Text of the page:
• Connecting-the-Dots - Besides streamlining security operations, organizations also need to make the most out of the internal and external information sources available to them. CFCs allow organizations to connect the dots by collating and correlating threat information from diverse sources to gain insights into adversary tactics, techniques, and procedures (TTPs). It allows security teams to proactively analyze threats, establish contextual links, and understand adversary behavior by leveraging the relevant intelligence on a wide variety of threats.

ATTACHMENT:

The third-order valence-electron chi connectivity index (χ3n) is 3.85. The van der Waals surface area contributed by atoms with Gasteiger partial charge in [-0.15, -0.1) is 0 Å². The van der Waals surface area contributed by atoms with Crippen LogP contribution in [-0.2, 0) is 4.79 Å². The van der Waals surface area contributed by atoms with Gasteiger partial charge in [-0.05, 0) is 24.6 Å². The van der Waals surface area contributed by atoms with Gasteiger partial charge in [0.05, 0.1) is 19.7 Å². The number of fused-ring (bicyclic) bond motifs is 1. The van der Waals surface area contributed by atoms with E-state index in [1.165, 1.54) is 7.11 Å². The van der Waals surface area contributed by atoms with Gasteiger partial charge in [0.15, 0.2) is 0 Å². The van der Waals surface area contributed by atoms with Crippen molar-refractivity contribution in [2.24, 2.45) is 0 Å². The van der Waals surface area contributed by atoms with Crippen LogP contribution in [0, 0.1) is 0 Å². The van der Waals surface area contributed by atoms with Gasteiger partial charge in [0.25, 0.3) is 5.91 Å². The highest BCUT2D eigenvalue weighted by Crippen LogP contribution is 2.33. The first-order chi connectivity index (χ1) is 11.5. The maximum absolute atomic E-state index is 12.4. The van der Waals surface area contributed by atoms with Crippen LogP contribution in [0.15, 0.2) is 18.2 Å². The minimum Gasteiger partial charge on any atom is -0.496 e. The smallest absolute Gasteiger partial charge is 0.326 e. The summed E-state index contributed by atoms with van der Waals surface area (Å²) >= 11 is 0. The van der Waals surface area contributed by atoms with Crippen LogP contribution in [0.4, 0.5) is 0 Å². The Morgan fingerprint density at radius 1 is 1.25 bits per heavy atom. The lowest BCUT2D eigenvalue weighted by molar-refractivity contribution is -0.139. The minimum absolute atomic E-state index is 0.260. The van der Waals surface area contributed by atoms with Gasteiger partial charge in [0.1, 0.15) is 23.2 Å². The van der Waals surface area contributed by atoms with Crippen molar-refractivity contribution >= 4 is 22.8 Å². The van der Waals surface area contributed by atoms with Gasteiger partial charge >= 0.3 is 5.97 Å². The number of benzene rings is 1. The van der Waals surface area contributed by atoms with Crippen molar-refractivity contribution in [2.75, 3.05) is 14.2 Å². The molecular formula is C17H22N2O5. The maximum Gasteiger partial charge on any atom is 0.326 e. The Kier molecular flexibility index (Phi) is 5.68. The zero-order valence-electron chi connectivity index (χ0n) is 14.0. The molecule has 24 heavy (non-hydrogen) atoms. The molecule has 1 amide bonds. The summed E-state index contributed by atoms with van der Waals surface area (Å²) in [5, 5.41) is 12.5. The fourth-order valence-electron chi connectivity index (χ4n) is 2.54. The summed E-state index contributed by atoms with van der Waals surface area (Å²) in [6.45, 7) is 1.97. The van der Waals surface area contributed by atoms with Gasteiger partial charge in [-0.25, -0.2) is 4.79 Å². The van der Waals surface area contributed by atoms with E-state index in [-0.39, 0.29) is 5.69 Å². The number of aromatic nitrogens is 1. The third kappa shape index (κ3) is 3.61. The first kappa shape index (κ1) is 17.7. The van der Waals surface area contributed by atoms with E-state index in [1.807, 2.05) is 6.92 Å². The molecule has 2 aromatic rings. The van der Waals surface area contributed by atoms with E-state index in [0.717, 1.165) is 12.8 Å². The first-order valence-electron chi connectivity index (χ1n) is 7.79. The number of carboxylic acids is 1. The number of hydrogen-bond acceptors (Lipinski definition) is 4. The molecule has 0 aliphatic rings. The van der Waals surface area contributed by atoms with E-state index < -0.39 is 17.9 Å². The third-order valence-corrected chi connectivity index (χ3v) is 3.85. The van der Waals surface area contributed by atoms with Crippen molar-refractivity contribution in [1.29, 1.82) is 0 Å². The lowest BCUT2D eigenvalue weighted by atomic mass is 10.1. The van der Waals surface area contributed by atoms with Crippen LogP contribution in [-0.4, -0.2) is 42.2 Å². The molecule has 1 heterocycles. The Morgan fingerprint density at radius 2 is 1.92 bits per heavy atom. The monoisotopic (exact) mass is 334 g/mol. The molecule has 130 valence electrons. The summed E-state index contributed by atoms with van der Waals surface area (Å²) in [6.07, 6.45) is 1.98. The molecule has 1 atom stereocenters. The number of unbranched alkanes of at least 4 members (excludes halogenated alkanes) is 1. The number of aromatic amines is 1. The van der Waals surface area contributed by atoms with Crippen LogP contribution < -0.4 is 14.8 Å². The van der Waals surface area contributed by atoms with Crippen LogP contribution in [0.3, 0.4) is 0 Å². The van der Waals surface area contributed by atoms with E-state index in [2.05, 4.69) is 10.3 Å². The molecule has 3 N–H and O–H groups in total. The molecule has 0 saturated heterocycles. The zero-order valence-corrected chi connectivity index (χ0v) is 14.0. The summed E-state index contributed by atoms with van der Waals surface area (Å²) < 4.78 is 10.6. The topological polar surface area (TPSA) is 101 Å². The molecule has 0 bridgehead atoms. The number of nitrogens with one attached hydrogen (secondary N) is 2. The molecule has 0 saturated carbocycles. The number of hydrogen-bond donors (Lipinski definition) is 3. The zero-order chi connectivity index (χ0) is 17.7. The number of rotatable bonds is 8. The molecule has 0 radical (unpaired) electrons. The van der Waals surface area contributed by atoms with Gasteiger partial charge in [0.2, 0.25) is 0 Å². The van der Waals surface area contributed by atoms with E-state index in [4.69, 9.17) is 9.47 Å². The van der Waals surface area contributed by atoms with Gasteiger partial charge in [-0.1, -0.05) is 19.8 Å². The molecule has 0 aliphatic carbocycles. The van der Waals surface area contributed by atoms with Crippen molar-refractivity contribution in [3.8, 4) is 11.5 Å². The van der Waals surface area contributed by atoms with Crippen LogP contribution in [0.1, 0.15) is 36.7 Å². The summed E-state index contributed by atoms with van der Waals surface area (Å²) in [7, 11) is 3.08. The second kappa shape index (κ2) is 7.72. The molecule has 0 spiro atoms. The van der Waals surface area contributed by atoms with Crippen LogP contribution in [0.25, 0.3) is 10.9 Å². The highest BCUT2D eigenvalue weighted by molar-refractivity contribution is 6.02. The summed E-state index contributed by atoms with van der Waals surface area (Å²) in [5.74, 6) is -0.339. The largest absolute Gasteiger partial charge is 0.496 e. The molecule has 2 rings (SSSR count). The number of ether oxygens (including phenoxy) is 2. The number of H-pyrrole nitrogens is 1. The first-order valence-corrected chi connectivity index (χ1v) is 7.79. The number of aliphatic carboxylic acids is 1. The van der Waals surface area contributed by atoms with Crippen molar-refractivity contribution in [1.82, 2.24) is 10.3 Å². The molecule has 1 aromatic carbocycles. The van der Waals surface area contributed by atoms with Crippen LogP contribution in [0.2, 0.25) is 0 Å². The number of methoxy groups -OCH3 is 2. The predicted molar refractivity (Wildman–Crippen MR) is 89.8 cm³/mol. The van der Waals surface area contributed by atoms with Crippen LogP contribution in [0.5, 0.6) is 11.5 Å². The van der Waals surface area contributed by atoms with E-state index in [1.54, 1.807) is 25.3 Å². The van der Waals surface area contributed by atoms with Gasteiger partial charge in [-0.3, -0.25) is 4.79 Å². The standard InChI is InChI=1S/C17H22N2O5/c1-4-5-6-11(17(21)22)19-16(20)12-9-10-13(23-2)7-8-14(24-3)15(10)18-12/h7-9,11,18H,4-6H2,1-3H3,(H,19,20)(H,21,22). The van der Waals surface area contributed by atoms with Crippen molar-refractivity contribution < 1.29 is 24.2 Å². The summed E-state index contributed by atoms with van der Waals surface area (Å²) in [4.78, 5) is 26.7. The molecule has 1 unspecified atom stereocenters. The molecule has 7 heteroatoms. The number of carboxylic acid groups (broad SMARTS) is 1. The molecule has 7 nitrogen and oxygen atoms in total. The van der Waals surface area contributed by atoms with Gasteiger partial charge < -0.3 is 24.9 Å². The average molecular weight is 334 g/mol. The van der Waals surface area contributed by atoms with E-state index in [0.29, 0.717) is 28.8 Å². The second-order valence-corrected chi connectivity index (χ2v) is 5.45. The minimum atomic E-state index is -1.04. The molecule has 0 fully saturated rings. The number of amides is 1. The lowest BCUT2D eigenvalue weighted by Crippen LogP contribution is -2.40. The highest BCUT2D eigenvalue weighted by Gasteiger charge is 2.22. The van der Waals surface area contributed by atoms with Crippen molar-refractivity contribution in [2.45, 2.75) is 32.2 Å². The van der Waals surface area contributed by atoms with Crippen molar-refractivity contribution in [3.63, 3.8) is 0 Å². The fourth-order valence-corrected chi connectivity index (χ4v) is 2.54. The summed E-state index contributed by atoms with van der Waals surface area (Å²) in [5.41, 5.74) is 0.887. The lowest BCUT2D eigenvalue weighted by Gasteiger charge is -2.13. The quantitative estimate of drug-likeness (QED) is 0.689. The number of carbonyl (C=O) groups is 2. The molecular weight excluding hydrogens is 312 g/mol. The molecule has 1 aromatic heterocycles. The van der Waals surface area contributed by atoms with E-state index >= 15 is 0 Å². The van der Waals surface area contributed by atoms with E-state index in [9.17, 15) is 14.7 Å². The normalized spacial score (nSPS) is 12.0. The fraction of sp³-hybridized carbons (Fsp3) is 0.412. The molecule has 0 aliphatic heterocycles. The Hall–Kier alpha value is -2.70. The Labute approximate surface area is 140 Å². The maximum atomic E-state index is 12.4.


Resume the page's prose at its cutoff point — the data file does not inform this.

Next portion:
• Future-proofing - The risks posed by cyber threats and malicious adversaries are constantly evolving as threat actors find new attack vectors and employ new techniques to breach organizations. To ensure a lasting defense against cyber threats, a security team needs to eliminate manual and time-consuming processes so as to prioritize the most critical threats. CFCs allow organizations to harness the power of Threat Intelligence, Threat Response, Advanced Orchestration, and Automation to stay ahead of increasingly sophisticated cyber threats. Moreover, they also help realize collaboration, resiliency and threat visibility by providing a comprehensive picture of the threat environment including malware, vulnerabilities, Threat Intel, and threat actors.